Baylor and Methodist should have been a marriage made in heaven, and for the better part of the past fifty years—until last April, when the Baylor board voted to end the partnership and affiliate with St. Luke’s hospital instead—it was. There were always issues, as there are in any marriage, but only in recent years did they turn bitter, making unavoidable the first split in American history between a medical school and its teaching hospital. As is often the case in a divorce, there is no single cause of the breakup. But two major factors stand out, one that is common to all of American medicine and one that is unique to Houston.

The nationwide issue is the shrinking of medicine’s profit pie. Doctors and hospitals get their money from two sources—insurance companies and the government—and both have dried up in recent years, the insurance industry by imposing managed care and the government by limiting Medicare and Medicaid reimbursements. Both actions greatly reduced the income of the medical community. No one except insanely rich foreigners writes a check for the full amount of the bill anymore. Technological advances, while improving medicine in myriad ways, have also contributed to the reduction of income: Patients now pay for outpatient surgery that lasts a few hours instead of staying in a hospital for days, even weeks, after an operation. The government and employers want to reduce the costs they pay for health care; meanwhile, the pressure on doctors and hospitals continues to rise as they try to absorb the costs of everything from MRI machines to malpractice insurance. “The books aren’t balancing,” one former Baylor doctor told me. “Medical life is all about who can bring in the most money. A small pie is a recipe for disaster.”

In this era of ever-smaller pies, the relationship between medical schools and hospitals, always testy, has become more so. Kenneth Ludmerer, the author of Time to Heal, a history of American medicine, explains that the two need each other because the best hospitals want the best doctors, who attract patients, and the best doctors tend to work in academic medicine, where they spend their spare time on research. The medical school needs a constant flow of patients, from whose diseases and injuries its students can learn. The crucial ingredient here is money. As one member of the Baylor board put it: “There’s always going to be warfare between medical schools and hospitals. Hospitals make the money and want to keep it, and medical schools think the money is made because of what their doctors and researchers do, and they think they’re entitled to part of it.”

Now medical schools and hospitals are in a fight for economic survival, and they turn on each other because there is no one left to turn to. In that fight, notes Ludmerer, many hospitals and many medical schools can lose sight of their mission: providing health care to their communities. “Both medical schools and hospitals have lost their way,” he explains. “They’ve placed institutional survival above their mission of doing good work.” In that sense, the breakup of Baylor and Methodist is a bell tolling for the future of American medicine.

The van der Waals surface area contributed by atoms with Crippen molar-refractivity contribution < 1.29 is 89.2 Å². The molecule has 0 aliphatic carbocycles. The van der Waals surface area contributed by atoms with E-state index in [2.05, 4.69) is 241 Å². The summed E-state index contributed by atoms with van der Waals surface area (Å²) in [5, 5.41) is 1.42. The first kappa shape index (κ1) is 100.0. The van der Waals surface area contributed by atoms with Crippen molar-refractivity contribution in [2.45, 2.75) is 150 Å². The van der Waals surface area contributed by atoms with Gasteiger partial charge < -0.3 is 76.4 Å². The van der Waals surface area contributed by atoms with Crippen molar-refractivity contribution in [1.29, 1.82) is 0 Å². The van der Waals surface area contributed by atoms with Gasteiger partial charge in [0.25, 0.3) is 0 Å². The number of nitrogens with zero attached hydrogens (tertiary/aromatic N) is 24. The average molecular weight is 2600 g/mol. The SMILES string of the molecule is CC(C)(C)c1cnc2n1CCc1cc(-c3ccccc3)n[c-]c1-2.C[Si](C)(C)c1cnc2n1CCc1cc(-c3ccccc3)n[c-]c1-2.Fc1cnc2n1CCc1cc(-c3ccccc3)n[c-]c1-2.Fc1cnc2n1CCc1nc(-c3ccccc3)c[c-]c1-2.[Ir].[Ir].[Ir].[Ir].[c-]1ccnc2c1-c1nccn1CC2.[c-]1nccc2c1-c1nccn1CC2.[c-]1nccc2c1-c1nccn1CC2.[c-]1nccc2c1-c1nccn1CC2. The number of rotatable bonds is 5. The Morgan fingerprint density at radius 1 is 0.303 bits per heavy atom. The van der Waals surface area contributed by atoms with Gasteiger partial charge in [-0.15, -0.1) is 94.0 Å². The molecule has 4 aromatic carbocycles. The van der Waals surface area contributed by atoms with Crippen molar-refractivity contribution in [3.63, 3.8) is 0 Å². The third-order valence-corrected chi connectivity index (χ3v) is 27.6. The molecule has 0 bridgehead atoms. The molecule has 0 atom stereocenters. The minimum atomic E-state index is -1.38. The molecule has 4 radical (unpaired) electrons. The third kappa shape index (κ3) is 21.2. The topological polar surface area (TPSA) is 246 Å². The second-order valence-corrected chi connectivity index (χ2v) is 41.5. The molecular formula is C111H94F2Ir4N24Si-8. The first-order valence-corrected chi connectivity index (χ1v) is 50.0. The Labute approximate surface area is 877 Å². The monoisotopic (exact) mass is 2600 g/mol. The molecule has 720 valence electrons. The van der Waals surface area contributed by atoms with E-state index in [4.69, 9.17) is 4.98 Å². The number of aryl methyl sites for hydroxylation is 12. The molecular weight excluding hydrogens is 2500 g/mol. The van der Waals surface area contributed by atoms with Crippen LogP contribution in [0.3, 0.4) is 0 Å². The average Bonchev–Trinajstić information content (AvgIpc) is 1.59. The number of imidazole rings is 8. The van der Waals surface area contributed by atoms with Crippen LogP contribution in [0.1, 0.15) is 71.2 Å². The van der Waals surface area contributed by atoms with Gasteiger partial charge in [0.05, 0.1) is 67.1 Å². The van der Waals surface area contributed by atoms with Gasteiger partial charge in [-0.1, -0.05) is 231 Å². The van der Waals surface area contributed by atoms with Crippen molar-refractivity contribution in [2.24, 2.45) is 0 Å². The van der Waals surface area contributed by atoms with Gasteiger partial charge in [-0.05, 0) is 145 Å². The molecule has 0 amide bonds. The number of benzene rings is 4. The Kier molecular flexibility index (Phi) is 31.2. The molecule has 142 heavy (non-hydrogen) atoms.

But the other reason for the breakup has little to do with medicine and a lot do with the culture of both institutions and the personalities involved. “In Texas, it’s all about money and control,” said Kinn Moursund, whose grandfather helped found the medical center. Other people in Houston—frustrated doctors, angry board members, worried civic leaders, just to name a few—use different terms to describe the feud that could cost their city so dearly. “Shoot-out at the River Oaks Country Club,” for instance, and “a game of chicken that spun out of control.” Or “a pissing match.” Or, as one longtime local doctor tutored: “Men only care about two things: the length of their penis and how much money they make.” The one thing that almost everyone involved can agree on is that this is a story fueled by Texas-size quantities of testosterone.

IN THE BEGINNING, before there was a Texas Medical Center, “Methodist was a crappy little hospital, and Baylor was a crappy little medical school,” in the words of one local surgeon. Without millions from the local oil families, neither institution would have survived. But their fortunes would change with the arrival of Michael DeBakey in Houston in 1948.

Like a lot of doctors, DeBakey at first snubbed the recruiters from Baylor. He was already a bona fide star, an innovator who had revolutionized battlefield surgery and now was at New Orleans’ Ochsner Clinic and Tulane medical school. He was forty, fearless, and driven and expected everyone else to be that way too. DeBakey initially turned Baylor down because the school had no teaching hospital, residents, training program, or patients, relenting only when Hermann, Houston’s carriage-trade hospital, gave him a place to do his clinical teaching. But when he arrived, he found that Hermann doctors wouldn’t let him operate on their patients. DeBakey was so poor that his father had to buy his first (and only) Houston home, but he wasn’t going to put up with inanity. He found Methodist, then a small, unair-conditioned hospital on the edge of downtown, and began performing surgery there. To easygoing Texans, DeBakey’s work ethic was a shock: twelve hours on call at a minimum, setting the tone for Baylor medicine for years—hands-on, swift, and arrogant. “I’m intolerant of mediocrity,” he said at the time. “I don’t want to be around it.” The Methodist hospital supervisor, watching DeBakey at work, told her staff, “Give him anything he wants.”